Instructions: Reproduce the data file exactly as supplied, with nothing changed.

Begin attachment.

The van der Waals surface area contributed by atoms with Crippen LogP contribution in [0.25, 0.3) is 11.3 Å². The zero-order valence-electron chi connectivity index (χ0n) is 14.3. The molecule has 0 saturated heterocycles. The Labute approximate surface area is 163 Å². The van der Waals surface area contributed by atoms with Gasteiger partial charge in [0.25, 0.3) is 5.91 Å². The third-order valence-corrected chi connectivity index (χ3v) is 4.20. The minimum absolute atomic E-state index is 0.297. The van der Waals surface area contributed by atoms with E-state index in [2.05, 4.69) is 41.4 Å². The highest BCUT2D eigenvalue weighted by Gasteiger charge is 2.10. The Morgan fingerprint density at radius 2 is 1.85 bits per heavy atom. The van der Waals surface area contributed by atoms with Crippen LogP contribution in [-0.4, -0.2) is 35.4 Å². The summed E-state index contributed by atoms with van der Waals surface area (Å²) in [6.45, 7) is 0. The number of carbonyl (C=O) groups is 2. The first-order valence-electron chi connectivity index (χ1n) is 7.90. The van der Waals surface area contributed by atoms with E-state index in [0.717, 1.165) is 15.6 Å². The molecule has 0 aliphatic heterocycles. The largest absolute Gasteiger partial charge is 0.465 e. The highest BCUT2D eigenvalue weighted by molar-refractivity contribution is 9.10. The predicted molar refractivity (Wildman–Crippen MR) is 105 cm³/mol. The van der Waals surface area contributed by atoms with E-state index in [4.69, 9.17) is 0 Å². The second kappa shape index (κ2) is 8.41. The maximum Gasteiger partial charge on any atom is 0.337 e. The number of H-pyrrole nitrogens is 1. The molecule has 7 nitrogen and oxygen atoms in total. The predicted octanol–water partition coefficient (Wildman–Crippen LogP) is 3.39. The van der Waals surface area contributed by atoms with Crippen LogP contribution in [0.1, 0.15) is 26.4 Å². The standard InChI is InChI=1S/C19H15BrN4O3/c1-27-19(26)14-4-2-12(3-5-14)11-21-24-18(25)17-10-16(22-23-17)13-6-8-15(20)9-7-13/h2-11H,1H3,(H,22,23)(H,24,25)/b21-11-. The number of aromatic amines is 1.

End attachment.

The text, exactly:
The van der Waals surface area contributed by atoms with Crippen LogP contribution in [0.25, 0.3) is 11.3 Å². The zero-order valence-electron chi connectivity index (χ0n) is 14.3. The molecule has 0 saturated heterocycles. The Labute approximate surface area is 163 Å². The van der Waals surface area contributed by atoms with Gasteiger partial charge in [0.25, 0.3) is 5.91 Å². The third-order valence-corrected chi connectivity index (χ3v) is 4.20. The minimum absolute atomic E-state index is 0.297. The van der Waals surface area contributed by atoms with E-state index in [2.05, 4.69) is 41.4 Å². The highest BCUT2D eigenvalue weighted by Gasteiger charge is 2.10. The Morgan fingerprint density at radius 2 is 1.85 bits per heavy atom. The van der Waals surface area contributed by atoms with Crippen LogP contribution in [-0.4, -0.2) is 35.4 Å². The summed E-state index contributed by atoms with van der Waals surface area (Å²) in [6.45, 7) is 0. The number of carbonyl (C=O) groups is 2. The first-order valence-electron chi connectivity index (χ1n) is 7.90. The van der Waals surface area contributed by atoms with E-state index in [0.717, 1.165) is 15.6 Å². The molecule has 0 aliphatic heterocycles. The largest absolute Gasteiger partial charge is 0.465 e. The highest BCUT2D eigenvalue weighted by molar-refractivity contribution is 9.10. The predicted molar refractivity (Wildman–Crippen MR) is 105 cm³/mol. The van der Waals surface area contributed by atoms with E-state index in [4.69, 9.17) is 0 Å². The second kappa shape index (κ2) is 8.41. The maximum Gasteiger partial charge on any atom is 0.337 e. The number of H-pyrrole nitrogens is 1. The molecule has 7 nitrogen and oxygen atoms in total. The predicted octanol–water partition coefficient (Wildman–Crippen LogP) is 3.39. The van der Waals surface area contributed by atoms with Crippen LogP contribution in [0.1, 0.15) is 26.4 Å². The standard InChI is InChI=1S/C19H15BrN4O3/c1-27-19(26)14-4-2-12(3-5-14)11-21-24-18(25)17-10-16(22-23-17)13-6-8-15(20)9-7-13/h2-11H,1H3,(H,22,23)(H,24,25)/b21-11-. The number of aromatic amines is 1.